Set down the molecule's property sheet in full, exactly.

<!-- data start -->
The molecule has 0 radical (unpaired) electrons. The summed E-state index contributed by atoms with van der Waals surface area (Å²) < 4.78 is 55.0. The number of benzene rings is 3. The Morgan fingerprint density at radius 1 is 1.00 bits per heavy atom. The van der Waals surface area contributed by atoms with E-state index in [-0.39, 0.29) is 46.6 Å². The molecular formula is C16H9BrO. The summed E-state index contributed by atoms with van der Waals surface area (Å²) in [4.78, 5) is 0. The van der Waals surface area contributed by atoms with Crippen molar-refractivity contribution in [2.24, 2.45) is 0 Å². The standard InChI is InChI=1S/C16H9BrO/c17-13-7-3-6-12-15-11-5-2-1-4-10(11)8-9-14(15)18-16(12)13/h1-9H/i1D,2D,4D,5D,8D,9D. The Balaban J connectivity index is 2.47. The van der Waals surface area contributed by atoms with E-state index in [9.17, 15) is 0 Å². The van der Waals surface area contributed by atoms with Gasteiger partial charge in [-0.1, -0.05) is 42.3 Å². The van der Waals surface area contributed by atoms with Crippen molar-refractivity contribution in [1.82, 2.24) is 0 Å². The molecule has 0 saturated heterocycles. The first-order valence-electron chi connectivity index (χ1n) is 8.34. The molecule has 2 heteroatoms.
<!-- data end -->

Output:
The molecule has 0 radical (unpaired) electrons. The summed E-state index contributed by atoms with van der Waals surface area (Å²) < 4.78 is 55.0. The number of benzene rings is 3. The Morgan fingerprint density at radius 1 is 1.00 bits per heavy atom. The van der Waals surface area contributed by atoms with E-state index in [-0.39, 0.29) is 46.6 Å². The molecular formula is C16H9BrO. The summed E-state index contributed by atoms with van der Waals surface area (Å²) in [4.78, 5) is 0. The van der Waals surface area contributed by atoms with Crippen molar-refractivity contribution in [2.24, 2.45) is 0 Å². The standard InChI is InChI=1S/C16H9BrO/c17-13-7-3-6-12-15-11-5-2-1-4-10(11)8-9-14(15)18-16(12)13/h1-9H/i1D,2D,4D,5D,8D,9D. The Balaban J connectivity index is 2.47. The van der Waals surface area contributed by atoms with E-state index in [9.17, 15) is 0 Å². The van der Waals surface area contributed by atoms with Gasteiger partial charge in [-0.1, -0.05) is 42.3 Å². The van der Waals surface area contributed by atoms with Crippen molar-refractivity contribution in [1.82, 2.24) is 0 Å². The molecule has 0 saturated heterocycles. The first-order valence-electron chi connectivity index (χ1n) is 8.34. The molecule has 2 heteroatoms.